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Eyecatching inheritance Canton unveils long-lost Courbet painting

Gustave Courbet 'Paysage du Jura'

Gustave Courbet, Paysage du Jura, 1872, oil on canvas, 104x129 cm - until now, unknown

(République et canton du Jura/Pierre Montavon, rights reserved)

The canton of Jura has announced that it is inherited a previously unknown work by the French painter Gustave Courbet, called Paysage du Jura, from a Jura family.

Paysage du Jura, an oil painting from 1872 showing a stone bridge over a river in a lush gorge, will be shown at the Jura Museum of Art and Historyexternal link in the cantonal capital of Delémont, the canton said in a statementexternal link on Friday.

It was bequeathed to the canton by Hugo Berthold Saemann, who died in Zurich in 2015. The work was not known to any Courbet experts and did not feature in any catalogues raisonnés of the artist’s known works, but has been in the Saemann family for several generations.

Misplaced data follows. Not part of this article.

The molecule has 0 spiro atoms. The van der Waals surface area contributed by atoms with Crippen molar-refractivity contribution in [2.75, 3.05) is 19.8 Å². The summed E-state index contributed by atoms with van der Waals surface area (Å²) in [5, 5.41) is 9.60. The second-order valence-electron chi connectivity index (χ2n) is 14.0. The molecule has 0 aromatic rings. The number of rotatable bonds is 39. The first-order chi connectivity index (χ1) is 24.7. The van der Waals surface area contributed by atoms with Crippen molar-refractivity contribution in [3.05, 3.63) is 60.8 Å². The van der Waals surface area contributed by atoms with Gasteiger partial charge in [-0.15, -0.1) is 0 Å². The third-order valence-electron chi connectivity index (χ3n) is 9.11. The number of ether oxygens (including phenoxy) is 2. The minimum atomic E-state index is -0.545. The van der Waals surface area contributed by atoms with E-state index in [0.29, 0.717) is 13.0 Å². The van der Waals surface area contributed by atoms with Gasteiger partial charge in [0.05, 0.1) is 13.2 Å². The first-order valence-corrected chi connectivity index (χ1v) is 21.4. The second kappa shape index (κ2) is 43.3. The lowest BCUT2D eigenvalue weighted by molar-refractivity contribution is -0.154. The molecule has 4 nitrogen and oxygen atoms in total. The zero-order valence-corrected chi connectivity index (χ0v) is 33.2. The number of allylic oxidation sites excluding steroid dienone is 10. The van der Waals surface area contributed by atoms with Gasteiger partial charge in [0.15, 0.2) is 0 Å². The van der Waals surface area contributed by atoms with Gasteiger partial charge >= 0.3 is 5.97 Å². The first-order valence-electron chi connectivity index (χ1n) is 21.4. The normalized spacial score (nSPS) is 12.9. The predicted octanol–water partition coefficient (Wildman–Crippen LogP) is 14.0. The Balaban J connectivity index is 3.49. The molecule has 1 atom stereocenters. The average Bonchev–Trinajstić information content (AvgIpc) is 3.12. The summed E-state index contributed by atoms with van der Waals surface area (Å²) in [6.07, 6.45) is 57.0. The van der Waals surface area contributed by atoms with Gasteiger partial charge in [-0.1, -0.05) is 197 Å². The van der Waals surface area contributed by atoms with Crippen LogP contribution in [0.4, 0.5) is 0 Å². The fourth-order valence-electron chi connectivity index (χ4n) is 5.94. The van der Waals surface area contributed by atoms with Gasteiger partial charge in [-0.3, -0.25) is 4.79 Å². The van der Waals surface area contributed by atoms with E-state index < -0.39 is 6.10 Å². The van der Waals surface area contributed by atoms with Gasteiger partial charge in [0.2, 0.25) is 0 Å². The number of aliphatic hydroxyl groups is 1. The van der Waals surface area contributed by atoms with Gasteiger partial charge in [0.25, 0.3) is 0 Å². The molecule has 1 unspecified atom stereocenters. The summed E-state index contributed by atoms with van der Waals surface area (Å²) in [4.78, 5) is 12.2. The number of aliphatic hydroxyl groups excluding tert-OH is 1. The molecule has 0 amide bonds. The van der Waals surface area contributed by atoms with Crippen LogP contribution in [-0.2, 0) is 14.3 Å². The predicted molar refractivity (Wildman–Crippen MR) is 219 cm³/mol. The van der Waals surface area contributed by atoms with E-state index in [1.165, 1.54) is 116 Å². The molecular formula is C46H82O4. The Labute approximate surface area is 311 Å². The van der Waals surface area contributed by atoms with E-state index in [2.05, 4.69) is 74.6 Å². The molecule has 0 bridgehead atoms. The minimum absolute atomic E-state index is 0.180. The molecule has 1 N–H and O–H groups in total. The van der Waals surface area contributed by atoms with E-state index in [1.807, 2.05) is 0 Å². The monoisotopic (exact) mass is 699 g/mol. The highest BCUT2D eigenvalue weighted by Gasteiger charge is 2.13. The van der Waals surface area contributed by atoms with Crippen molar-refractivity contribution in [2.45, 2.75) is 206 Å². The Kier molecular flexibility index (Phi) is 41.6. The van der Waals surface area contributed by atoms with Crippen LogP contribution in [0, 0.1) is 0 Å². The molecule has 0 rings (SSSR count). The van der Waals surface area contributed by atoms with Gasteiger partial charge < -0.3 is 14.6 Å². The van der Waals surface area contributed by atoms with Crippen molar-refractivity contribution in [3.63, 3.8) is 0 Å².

According to the statement, the painting was most likely bequeathed due to the Delémont origins of the Saemann family. The donor’s grandfather was the director of the von Roll factories from 1891 to 1914.

The canton said that it was “very honoured” by the legacy and had accepted it in June 2017, after first checking its authenticity. This was reached via a study by art historian Niklaus Manuel Güdel who consulted renowned Courbet expert, the German professor Klaus Herding.

Courbet (1819-1877) was a French painter and leader of the Realist movement, whose bold style gave him a controversial reputation. His later paintings featured more traditional subjects. The painter lived in exile in Switzerlandexternal link from 1873 to avoid bankruptcy. He died in La Tour-de-Peilz in canton Vaud.

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